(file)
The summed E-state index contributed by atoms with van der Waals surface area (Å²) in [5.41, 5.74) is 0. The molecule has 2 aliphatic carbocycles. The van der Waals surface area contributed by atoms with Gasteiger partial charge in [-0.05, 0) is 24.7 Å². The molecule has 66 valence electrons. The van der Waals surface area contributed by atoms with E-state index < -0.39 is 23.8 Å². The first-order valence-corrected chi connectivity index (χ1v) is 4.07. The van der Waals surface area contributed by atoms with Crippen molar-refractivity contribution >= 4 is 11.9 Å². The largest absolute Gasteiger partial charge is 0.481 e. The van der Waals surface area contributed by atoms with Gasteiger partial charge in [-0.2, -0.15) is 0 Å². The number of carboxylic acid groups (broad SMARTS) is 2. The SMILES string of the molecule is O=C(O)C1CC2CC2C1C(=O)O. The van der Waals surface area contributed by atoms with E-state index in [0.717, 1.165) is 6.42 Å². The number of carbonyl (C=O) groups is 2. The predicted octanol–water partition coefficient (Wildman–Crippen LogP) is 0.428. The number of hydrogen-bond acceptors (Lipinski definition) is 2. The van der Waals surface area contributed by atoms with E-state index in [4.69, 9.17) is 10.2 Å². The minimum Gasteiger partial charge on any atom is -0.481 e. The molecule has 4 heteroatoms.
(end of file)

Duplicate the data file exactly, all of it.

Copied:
The summed E-state index contributed by atoms with van der Waals surface area (Å²) in [5.41, 5.74) is 0. The molecule has 2 aliphatic carbocycles. The van der Waals surface area contributed by atoms with Gasteiger partial charge in [-0.05, 0) is 24.7 Å². The molecule has 66 valence electrons. The van der Waals surface area contributed by atoms with E-state index < -0.39 is 23.8 Å². The first-order valence-corrected chi connectivity index (χ1v) is 4.07. The van der Waals surface area contributed by atoms with Crippen molar-refractivity contribution >= 4 is 11.9 Å². The largest absolute Gasteiger partial charge is 0.481 e. The van der Waals surface area contributed by atoms with Gasteiger partial charge in [-0.2, -0.15) is 0 Å². The number of carboxylic acid groups (broad SMARTS) is 2. The SMILES string of the molecule is O=C(O)C1CC2CC2C1C(=O)O. The van der Waals surface area contributed by atoms with E-state index in [0.717, 1.165) is 6.42 Å². The number of carbonyl (C=O) groups is 2. The predicted octanol–water partition coefficient (Wildman–Crippen LogP) is 0.428. The number of hydrogen-bond acceptors (Lipinski definition) is 2. The van der Waals surface area contributed by atoms with E-state index in [4.69, 9.17) is 10.2 Å². The minimum Gasteiger partial charge on any atom is -0.481 e. The molecule has 4 heteroatoms.